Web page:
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And I loved it. I was acing the class and had ample time to focus on other stuff—such as RPI’s most beloved pastime; sitting alone in a dark room in front of a computer screen (and you thought it was hockey!). Unfortunately this paradise didn’t last. A week before the final test the teacher alerted the class that the test was going to be changed; in other words it wasn’t going to be identical to the back test. And the reason for this, he said, was because a student had complained to the Dean of Students. I was furious. We all were. He definitely did something wrong. It was obvious. However, I felt the need to prove it, to justify my anger with a rational argument. Should be easy
enough, I thought. Everyone in the class knew what he did was wrong, so this would just be a formality of sorts. He definitely did something wrong. It was obvious. However, I felt the need to prove it, to justify my anger with a rational argument. Should be easy enough, I thought, everyone in the class knew that what he did was wrong, so this would just be a formality of sorts, for my own sanity. For starters, everyone was doing great in the class up until that point. Everyone was getting A’s and had plenty of time for other things. And if they felt they wanted to learn more they certainly had the option to. Then this student interfered, forcing everyone to work much harder and possibly affect their grades in a negative way. Perfect, this student is causing harm by hurting others’ grades. What does he gain? More motivation? HAH! If he wanted to get more motivated there are plenty of other ways besides hurting everyone’s grades. The question is: why can’t everyone get an A? Those who want to learn the material can do so and those who don’t only hurt themselves.
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There is, of course, a problem with decidedly false. The student was not the the material. Is this really so monstrous? Or this argument. If everyone got A’s, then one who changed the test; nor did he are we just a bunch of angry students who the grade wouldn’t mean anything. have the power to force the professor wanted to get easy A’s? Surely we want grades to represent to change it. That power belongs to the I think what he did was honorable how well someone understands professor. The professor simply heard and should receive our praise instead of the course material. Looking at this the student’s point and acted in the our invective. Honestly what could he broadly, an employer would expect interest of the Institute. He made the have done? Study really hard and still get an interviewee who has a high GPA decision that Rensselaer should not be a lower grade then the guy next to him to have done well in most of his/her a place where those who memorize test who memorized a set of 50 answers? courses and have a firm understanding answers get higher grades than those That seems ridiculous. He’s basically of the material they cover. Although forced into using the back tests if he Molecular Biochemistry is only wants to have a competitive class rank. one class, and employers will most “ The student was not the one He didn’t even blame anyone for using likely gloss over the grade, it is still who changed the test; nor did he back tests. He simply made the best dishonest to advertise oneself as choice he could, given his situation. He having understood the material— have the power to force the professor complained about a broken system with when in fact one does not. to change it. That power belongs to the intention to fix it. Perhaps it is implied that the professor. The professor simply students have easy classes where Got your own ethical enigmas? Think heard the student’s point and acted A’s are easy to come by and other my analysis is hogwash? Email us at classes where A’s require much email@example.com and let us know. in the interest of the Institute. ” more effort. Therefore, we should not meddle with these easy classes for then the balance will be thrown off. This response seemed who truly learn the material. He could reasonable—in the same way that it’s have disagreed with the reasonable to starve oneself to solve begrudged student the obesity problem. For example, say and done absolutely the test was unfairly difficult. Certainly nothing. In fact, to one should attempt to correct this condemn this student, injustice. So why not do the same we’d have to assert that when the test is too easy? complaining is unethical—in After consulting with Joe Carcosole, which case no one should have a professor of Ethics here at RPI, I realized complained about the student’s how much of a sucker I had been. The behavior in the first place. above arguments are nothing more So what are we left with, a student than red herrings. For in them we make who had admirable motives and alerted a terribly incorrect assumption: that the the professor to matters which the disgruntled student was the one who professor should have already been aware had the power to change the test. It of. And the result of this was that the exam is important to understand that this is was made to test the understanding of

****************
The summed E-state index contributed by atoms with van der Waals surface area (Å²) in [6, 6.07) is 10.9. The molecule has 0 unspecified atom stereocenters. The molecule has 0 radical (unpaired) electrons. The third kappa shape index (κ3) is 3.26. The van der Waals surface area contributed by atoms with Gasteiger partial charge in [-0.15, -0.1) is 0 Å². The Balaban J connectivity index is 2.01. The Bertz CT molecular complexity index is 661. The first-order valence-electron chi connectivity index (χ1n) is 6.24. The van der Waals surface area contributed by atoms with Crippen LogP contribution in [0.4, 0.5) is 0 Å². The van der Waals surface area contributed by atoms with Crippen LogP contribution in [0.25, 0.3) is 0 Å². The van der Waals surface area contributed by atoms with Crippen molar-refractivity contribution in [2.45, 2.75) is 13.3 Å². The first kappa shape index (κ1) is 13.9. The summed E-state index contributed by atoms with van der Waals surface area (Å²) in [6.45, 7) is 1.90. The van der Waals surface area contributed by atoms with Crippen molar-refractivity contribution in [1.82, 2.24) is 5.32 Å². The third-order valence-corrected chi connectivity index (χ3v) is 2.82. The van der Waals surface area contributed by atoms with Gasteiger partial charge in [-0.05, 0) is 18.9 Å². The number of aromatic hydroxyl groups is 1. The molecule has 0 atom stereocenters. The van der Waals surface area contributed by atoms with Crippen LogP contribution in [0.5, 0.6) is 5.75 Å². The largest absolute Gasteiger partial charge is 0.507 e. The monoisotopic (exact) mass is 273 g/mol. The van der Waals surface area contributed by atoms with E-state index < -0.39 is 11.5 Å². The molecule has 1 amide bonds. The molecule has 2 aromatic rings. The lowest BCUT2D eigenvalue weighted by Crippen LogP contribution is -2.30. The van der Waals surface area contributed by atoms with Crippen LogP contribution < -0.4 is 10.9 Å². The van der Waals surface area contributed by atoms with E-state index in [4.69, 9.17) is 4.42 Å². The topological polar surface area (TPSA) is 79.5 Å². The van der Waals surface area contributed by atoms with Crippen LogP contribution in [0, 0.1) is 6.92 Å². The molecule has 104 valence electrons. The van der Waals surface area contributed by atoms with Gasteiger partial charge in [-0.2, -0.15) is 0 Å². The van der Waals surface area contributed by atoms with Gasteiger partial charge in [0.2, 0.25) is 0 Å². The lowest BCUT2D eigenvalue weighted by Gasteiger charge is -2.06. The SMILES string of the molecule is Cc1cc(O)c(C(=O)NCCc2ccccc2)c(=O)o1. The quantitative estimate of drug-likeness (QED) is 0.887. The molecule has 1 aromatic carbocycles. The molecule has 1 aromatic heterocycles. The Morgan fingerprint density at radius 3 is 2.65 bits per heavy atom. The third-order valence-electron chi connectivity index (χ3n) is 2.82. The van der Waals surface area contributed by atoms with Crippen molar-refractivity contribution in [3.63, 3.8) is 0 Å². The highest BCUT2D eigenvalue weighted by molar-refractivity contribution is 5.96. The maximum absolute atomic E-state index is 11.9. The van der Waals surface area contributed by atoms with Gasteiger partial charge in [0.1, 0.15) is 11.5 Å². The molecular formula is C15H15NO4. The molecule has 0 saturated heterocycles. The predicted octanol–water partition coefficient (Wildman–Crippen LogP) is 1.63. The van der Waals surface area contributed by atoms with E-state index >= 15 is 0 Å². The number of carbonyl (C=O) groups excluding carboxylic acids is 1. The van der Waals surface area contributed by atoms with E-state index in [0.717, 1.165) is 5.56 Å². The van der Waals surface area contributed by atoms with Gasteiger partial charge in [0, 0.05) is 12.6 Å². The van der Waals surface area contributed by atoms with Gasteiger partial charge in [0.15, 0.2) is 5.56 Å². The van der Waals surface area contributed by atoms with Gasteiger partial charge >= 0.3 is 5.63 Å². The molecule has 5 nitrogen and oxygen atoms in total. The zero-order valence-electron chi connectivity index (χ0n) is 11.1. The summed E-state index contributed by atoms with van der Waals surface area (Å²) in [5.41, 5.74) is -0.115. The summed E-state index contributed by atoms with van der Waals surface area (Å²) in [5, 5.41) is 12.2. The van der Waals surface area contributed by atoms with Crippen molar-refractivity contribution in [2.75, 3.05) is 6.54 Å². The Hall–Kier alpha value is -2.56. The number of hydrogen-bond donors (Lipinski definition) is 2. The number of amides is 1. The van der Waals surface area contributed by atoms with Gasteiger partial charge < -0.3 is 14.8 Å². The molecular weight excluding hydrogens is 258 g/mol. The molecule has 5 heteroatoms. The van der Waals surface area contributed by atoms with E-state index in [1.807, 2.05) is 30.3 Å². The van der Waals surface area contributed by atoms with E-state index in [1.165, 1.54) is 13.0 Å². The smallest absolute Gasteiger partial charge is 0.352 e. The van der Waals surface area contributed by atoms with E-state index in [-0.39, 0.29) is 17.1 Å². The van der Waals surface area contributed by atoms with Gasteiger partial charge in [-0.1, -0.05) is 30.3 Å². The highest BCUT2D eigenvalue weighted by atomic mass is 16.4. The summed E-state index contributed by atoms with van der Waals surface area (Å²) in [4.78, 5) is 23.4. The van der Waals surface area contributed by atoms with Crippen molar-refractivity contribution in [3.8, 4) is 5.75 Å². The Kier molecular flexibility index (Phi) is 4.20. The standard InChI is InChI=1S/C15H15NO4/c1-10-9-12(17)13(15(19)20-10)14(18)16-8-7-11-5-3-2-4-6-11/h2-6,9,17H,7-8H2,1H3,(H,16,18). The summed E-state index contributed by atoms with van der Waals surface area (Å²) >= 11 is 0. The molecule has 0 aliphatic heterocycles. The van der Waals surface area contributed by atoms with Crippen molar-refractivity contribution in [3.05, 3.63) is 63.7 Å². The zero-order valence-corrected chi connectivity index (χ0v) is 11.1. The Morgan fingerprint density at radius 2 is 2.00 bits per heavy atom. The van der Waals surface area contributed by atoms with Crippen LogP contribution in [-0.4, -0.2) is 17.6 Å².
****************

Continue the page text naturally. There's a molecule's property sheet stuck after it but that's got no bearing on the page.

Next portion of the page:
If you have read this magazine at all in the last four years, you already know Natt Phenjati. His work has ranged from many covers of S&W to the addition of abs to certain, topless S&W members. After serving S&W for many nights, Natt is moving on to pursue his dreams, as vivid and colorful as they are. For me, there is no single magic bullet for design. My creative process consists of different steps. First, I need to learn about the constraints of a project. After that, I “google” for inspiration and create mock-ups. At this stage, the quantity is much more important than the quality. Then I receive opinions from others and make adjustments. This can be the most painful step, but it is an essential one. Then I can create the work. It is not always a linear process; nonetheless, starting right at the last step is likely to end up as a big mistake. If you want to read more about me and see more of my work, please visit www.phenji.com. Last words: Don’t become an old man, filled with regret. Take a leap of faith — join S&W.
Photo Contest Honorable Mentions With over 100 submissions for the photo contest, it was hard to choose just three. The S&W staff has decided to showcase a few noteworthy photos. See the rest and visit the S&W website at sw.union.rpi.edu
1. “Fall”- Ryan Kemper 2. “July”- Mackenzie Colwell 3. “The Mountaineer”- Steven Obrzut 4. “Mount-Tremblant Bluebird Day”- Mel Diaz 5. “Dark Morning”- Ben Hunt 6. “Tacos”- Vanessa Li 7. “Kenya”- Deborah Kraft